**Section 5.1 Introduction to Number Theory **

2. When n = 47, the algorithm would check if the numbers
2, 3, 4, 5, and 6 (round

down √47 to the nearest integer) are divisors of 47.

N one of these integers divide 47, and the algorithm would de termine that 47 is

prime and return 0.

3. When n = 209 a quick computation shows that the
algorithm would check the

integers 2, 3, 4, …, 14 in order to find any possible divisors. When it checks
11,

the algorithm will find that 11 does divide 209 and return the number 11.

12. gcd(0,17) = 17 According to the definition in the book
any non- zero number is

a divisor of 0, so the greatest divisor common to both is 17.

14. gcd(60,90) = 30

15. 110 = 2 • 5 •11 and 273 = 3• 7 •13 so gcd(110,273) = 1

17. 315 = 3^{2} • 5 • 7 and 825 = 3• 5^{2} •11 so
gcd(315,825)= (3)(5)=15

22. gcd(15,15^{9} ) =15 (This fol lows from theorem 5.1.25
for instance.

25.

lcm (0,17) = 0

lcm(60,90) =180

lcm(110,273) = 2• 3• 5• 7•11•13 = 30030

lcm(315,825) = 3^{2} • 5^{2} • 7•11=17,325 lcm(15,15^{9}) =15^{9}

29. If d_{1} |m and d_{2} | n then m = p ۰ d_{1} and n = q ۰
d_{2} for some integers p and q

but then mn = pq• d_{1}d_{2} and hence d_{1}d_{2} | mn.

30. If dc | nc, then nc = q ۰ dc.

This implies that n = qd, hence d | n

**Section 5.2 Re presentation of Integers and Integer
Algorithms.**

1. 60 (decimal) = 111100 (base 2), so it takes 6 bits to
represent this number.

2. 63 (decimal) = 111111 (base 2), so it takes 6 bits.

5. 128 (decimal) = 10000000 (base 2). So it takes 8 bits.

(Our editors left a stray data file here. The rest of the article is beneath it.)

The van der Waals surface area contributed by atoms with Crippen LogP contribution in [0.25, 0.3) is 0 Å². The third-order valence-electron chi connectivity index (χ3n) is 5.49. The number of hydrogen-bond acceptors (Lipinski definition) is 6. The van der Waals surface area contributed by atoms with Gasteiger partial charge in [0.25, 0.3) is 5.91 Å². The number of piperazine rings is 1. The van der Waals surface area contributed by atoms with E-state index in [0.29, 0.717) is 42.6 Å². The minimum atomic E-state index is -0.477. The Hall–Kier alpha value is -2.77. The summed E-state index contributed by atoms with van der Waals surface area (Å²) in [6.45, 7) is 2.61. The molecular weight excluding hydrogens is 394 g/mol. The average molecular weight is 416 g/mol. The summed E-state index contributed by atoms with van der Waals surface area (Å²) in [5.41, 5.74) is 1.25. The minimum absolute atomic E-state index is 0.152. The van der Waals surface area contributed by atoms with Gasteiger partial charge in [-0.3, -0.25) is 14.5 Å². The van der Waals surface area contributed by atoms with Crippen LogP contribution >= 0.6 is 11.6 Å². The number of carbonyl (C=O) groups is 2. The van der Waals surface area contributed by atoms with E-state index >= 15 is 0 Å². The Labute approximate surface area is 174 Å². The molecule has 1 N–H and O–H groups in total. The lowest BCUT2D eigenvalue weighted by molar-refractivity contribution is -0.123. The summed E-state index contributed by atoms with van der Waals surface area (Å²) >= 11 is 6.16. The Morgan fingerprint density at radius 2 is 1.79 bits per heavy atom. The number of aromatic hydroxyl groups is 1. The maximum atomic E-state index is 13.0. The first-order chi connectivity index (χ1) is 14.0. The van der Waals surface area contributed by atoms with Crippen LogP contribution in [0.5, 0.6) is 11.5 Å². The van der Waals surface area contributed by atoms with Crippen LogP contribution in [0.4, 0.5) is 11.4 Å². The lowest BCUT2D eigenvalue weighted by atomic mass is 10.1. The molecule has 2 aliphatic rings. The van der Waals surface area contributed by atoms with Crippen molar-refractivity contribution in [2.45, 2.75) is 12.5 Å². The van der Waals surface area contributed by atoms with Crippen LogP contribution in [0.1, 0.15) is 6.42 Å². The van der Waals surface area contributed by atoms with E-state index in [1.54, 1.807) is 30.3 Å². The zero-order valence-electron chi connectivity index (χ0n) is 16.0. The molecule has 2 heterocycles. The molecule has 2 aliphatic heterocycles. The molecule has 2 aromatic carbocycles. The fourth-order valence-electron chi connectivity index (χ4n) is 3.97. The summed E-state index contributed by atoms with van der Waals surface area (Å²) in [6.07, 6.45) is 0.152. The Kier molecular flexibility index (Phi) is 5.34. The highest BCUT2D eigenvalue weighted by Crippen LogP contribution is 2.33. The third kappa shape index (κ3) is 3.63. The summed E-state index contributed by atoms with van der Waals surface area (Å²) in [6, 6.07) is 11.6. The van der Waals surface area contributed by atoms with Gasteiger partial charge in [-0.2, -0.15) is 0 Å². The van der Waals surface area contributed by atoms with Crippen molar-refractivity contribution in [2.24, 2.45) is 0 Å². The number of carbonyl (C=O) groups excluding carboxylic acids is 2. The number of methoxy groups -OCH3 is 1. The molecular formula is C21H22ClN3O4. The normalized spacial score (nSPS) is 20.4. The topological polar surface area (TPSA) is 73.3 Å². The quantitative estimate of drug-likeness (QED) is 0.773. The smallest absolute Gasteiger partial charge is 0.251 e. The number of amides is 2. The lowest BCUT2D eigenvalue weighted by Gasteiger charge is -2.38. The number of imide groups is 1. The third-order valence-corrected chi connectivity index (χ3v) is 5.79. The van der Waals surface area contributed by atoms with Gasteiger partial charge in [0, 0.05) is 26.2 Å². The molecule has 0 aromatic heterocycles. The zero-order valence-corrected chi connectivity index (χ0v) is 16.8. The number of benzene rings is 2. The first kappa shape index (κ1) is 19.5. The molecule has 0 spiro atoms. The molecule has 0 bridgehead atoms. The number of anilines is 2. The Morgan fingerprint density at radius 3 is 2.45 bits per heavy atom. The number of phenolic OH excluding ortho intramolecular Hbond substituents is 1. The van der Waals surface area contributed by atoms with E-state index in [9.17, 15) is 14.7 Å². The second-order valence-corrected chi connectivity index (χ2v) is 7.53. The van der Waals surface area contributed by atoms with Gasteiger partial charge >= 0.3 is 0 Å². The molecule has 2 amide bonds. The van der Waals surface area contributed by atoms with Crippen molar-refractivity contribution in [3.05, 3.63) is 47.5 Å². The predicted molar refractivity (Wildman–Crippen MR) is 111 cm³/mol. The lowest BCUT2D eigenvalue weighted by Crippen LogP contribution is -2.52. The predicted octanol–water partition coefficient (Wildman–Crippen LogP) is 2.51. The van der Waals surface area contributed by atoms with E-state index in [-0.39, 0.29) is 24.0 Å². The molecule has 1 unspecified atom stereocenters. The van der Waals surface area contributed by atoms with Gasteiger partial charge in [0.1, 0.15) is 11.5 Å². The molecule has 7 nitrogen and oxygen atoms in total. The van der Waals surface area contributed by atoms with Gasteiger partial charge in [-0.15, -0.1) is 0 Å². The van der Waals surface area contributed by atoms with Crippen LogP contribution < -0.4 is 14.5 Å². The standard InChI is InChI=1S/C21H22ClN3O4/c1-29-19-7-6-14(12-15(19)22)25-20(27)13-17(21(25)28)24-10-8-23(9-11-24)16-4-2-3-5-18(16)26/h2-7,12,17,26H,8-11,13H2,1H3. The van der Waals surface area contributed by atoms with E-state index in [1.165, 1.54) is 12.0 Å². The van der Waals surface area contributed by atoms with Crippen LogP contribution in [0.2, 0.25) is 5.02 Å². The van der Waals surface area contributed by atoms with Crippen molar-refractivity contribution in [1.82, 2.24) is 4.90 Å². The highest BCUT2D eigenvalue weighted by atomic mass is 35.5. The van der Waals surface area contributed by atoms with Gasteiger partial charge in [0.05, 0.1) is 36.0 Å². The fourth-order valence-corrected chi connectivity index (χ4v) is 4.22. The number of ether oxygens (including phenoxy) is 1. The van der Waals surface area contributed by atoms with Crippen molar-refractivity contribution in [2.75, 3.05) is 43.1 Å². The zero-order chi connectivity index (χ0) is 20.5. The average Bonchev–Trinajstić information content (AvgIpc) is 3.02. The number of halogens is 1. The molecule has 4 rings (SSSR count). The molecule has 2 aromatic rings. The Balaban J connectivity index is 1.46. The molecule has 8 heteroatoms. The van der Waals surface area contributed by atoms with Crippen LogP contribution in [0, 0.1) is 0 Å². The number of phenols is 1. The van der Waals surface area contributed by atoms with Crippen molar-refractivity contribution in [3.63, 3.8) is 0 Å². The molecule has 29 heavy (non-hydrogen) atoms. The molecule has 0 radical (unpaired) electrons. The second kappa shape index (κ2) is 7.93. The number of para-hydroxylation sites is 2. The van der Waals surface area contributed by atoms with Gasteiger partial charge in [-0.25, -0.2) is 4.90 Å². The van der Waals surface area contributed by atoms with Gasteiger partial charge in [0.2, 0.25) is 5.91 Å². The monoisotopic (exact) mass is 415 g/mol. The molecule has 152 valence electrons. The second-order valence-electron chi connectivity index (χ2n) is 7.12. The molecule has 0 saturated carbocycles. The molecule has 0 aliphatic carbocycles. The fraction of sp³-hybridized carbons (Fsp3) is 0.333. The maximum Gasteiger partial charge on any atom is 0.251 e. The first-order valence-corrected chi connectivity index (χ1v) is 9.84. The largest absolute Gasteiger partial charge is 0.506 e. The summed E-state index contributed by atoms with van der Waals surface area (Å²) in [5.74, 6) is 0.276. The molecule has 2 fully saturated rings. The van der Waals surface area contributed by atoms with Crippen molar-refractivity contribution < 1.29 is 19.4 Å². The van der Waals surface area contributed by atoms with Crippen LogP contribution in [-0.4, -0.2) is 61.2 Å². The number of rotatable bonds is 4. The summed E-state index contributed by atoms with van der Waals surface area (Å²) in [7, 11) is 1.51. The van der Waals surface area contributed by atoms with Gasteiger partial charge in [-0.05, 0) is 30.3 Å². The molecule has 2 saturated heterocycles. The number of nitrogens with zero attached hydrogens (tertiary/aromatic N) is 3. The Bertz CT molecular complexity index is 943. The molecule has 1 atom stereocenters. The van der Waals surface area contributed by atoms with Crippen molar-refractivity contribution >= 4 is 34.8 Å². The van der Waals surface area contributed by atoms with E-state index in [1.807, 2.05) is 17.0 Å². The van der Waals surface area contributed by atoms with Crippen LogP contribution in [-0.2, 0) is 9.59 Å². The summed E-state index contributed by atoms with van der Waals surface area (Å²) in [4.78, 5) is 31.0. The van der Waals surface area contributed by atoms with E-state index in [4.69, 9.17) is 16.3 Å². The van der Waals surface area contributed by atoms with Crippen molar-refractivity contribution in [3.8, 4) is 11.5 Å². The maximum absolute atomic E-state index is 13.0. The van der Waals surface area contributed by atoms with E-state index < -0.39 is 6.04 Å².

8. 1001 -> 9

9. 11011 -> 27

10. 11011011 -> 219

14. 34 -> 100010

16. 223 -> 11011111

17. 400 -> 110010000

20. 1001 + 1111 = 11000

22. 110110 + 101101 = 1100011

23. 101101 + 11011 = 1001000

26. 3A -> 58

27. 1E9 -> 489

28. 3E7C -> 15,996

35. 4A + B4 = FE ( hex addition )

36. 195 + 76E = 903 (hex addition)

40. 2010 can represent a number in decimal (the regular number 2,010) or

hexadecimal (this would represent the decimal number 8,208), but not in binary

(the latter does not allow for a 2)

41. 1101010 can represent a number in binary, decimal and hexadecimal.

56. See the back of the book.

57. Use the explanation in example 5.2.15 as an example.

If n = 15 we trace through the algorithm updating result = result*x every time n
is

odd. We update x to be x*x every time we execute a loop.

x Current value of n N mod 2 Result = result*x New n

**x** |
**Current value of n** |
**N mod 2** |
**N mod 2** |
**New n** |

a |
15 |
1 |
a |
7 |

a^{2} |
7 |
1 |
a^{3} |
3 |

a^{4} |
3 |
1 |
a^{7} |
1 |

a^{8} |
1 |
1 |
a^{15} |
0 |